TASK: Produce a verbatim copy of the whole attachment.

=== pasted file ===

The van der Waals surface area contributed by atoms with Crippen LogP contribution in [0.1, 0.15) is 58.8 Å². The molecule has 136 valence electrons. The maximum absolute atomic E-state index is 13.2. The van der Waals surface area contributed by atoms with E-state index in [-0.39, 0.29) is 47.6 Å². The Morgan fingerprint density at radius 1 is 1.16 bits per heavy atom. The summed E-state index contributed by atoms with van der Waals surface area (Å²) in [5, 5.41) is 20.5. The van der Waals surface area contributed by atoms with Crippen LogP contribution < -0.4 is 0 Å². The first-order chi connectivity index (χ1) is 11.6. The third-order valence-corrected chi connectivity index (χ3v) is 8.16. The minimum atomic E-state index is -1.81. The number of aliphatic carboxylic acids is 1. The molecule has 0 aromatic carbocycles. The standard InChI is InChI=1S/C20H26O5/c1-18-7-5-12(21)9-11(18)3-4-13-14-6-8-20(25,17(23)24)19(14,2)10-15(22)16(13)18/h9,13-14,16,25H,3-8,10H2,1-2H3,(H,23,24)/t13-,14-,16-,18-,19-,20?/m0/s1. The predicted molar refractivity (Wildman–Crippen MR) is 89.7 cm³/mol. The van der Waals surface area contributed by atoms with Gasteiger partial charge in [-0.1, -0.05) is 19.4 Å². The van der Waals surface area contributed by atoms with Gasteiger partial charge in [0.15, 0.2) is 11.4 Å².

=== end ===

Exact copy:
The van der Waals surface area contributed by atoms with Crippen LogP contribution in [0.1, 0.15) is 58.8 Å². The molecule has 136 valence electrons. The maximum absolute atomic E-state index is 13.2. The van der Waals surface area contributed by atoms with E-state index in [-0.39, 0.29) is 47.6 Å². The Morgan fingerprint density at radius 1 is 1.16 bits per heavy atom. The summed E-state index contributed by atoms with van der Waals surface area (Å²) in [5, 5.41) is 20.5. The van der Waals surface area contributed by atoms with Crippen LogP contribution < -0.4 is 0 Å². The first-order chi connectivity index (χ1) is 11.6. The third-order valence-corrected chi connectivity index (χ3v) is 8.16. The minimum atomic E-state index is -1.81. The number of aliphatic carboxylic acids is 1. The molecule has 0 aromatic carbocycles. The standard InChI is InChI=1S/C20H26O5/c1-18-7-5-12(21)9-11(18)3-4-13-14-6-8-20(25,17(23)24)19(14,2)10-15(22)16(13)18/h9,13-14,16,25H,3-8,10H2,1-2H3,(H,23,24)/t13-,14-,16-,18-,19-,20?/m0/s1. The predicted molar refractivity (Wildman–Crippen MR) is 89.7 cm³/mol. The van der Waals surface area contributed by atoms with Gasteiger partial charge in [-0.1, -0.05) is 19.4 Å². The van der Waals surface area contributed by atoms with Gasteiger partial charge in [0.15, 0.2) is 11.4 Å².